Last updated on May 13th, 2019 at 02:24 pm
Tax bill will stimulate business capital expenditures
For the third time in three years, Congress has passed a major tax cut package that was signed into law by President George W. Bush on May 28. Designated by some analysts as the third-largest tax cut in history, the new law provides significant tax relief to both individuals and businesses.
In an effort kick-start the economy through increased spending, the tax breaks for businesses are geared toward accelerating the recovery of expenses incurred for equipment purchases and other capital expenditures.
For many businesses, the primary benefit of the new law is the quadrupling of the Section 179 first-year expense deduction from $25,000 to $100,000.
That tax break allows small businesses to immediately deduct 100% of the cost of most new and used business assets.
The phase-out threshold for the deduction has also been increased from $200,000 and now only impacts businesses that place more than $400,000 of Section 179 property in service in a taxable year.
The new law also makes off-the-shelf computer software eligible for Section 179 expensing, meaning that 100% of the cost of such software can now be deducted in the year of purchase. Previously, software purchases generally had to be written off over 36 months.
The bottom line is that most small businesses can now immediately deduct the entire cost of their equipment purchases in the first year.
All businesses will benefit from the expansion of the first year 30% bonus depreciation allowance that was included in the 2002 tax act for the purchase of new assets.
Under the new law, bonus depreciation jumps to 50% for new assets acquired after May 5, 2003 and before Jan. 1, 2005. The 50% bonus depreciation break for newly acquired assets will not apply, however, if a binding written sales contract was in effect before May 6, 2003.
New assets acquired after Sept. 10, 2001 and before May 6, 2003 are still eligible for the 30% first-year bonus depreciation break. Moreover, the bonus depreciation allowances apply on top of regular depreciation allowances.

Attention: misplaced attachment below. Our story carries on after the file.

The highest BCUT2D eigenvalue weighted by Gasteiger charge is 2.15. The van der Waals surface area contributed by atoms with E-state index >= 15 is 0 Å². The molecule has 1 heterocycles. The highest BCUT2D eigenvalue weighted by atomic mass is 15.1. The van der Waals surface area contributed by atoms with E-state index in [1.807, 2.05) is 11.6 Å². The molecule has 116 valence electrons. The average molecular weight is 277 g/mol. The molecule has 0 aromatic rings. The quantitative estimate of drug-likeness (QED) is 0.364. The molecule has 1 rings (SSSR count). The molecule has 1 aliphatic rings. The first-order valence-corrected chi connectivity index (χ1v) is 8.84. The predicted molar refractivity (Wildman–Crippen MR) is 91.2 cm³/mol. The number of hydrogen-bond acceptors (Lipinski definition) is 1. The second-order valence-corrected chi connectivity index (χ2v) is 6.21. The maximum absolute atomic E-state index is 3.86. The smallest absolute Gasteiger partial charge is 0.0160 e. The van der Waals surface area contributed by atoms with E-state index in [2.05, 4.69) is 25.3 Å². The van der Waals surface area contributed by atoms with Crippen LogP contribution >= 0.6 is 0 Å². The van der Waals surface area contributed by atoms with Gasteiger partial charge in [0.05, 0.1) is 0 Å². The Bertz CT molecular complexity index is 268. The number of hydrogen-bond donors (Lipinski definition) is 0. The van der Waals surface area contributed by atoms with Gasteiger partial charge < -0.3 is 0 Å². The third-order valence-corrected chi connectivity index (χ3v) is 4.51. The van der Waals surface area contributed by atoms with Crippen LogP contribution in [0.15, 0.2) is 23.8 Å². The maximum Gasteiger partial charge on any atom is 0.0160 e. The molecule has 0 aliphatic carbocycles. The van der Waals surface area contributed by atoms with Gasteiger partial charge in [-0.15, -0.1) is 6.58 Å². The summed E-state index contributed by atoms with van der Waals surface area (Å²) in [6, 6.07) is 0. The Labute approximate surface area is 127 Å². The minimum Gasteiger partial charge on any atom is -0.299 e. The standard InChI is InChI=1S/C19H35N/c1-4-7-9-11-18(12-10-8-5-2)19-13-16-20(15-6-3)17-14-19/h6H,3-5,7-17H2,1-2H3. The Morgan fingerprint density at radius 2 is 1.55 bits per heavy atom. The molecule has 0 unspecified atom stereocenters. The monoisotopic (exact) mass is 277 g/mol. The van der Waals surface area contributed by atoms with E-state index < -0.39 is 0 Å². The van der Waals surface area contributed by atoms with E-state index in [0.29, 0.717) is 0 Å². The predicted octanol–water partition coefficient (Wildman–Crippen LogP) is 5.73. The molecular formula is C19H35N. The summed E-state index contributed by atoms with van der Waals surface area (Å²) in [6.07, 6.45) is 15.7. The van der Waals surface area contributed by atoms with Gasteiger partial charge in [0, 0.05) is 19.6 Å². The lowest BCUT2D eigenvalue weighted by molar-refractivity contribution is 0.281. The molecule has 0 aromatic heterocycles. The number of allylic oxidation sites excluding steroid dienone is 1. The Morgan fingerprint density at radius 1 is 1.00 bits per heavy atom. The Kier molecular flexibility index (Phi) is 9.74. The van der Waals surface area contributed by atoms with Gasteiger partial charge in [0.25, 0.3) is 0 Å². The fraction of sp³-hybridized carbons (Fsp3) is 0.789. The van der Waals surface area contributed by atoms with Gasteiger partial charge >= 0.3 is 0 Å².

In addition, a small business that purchases a new asset can combine the increased Section 179 expense deduction with a 50% write-off of the remaining cost of the asset all in the first year of service.
The new tax act also is good news if you use your car for business. The new 50% bonus depreciation rule has the favorable effect of increasing the maximum first year write-off to $10,710 for new vehicles acquired on or after May 6, 2003.
For new vehicles acquired during 2003, but before May 6, the maximum first-year depreciation deduction is $7,660 under the 30% bonus depreciation rule.
For used vehicles placed in service in 2003, the old depreciation rules apply and limit the maximum first year depreciation deduction to only $3,060.
One unfortunate byproduct of the contentious debate that took place in Congress prior to passage of the tax cut package is that all of the new tax breaks are subject to "sunset provisions." That means that all of the tax benefits provided by the new law will eventually vanish unless Congress acts to extend them. For example, the Section 179 deduction will revert back to $25,000 after 2005 unless Congress makes the increase to $100,000 permanent.
Similarly, the 50% bonus depreciation will expire after 2004 unless Congress takes further action.
Most commentators believe that once the public becomes accustomed to the new tax breaks, Congress will be hard-pressed politically not to make them permanent.
The immediate benefits provided to businesses under the new law, however, may provide the necessary incentive for many businesses that have been postponing capital expenditures to move forward now with new purchases, to take advantage of the accelerated write-offs.
Such spending could spur on the economic recovery that the president is counting on occurring from his bold tax cut package.
Stephen White is a partner in the Milwaukee office of Quarles & Brady.
June 27, 2003 Small Business Times, Milwaukee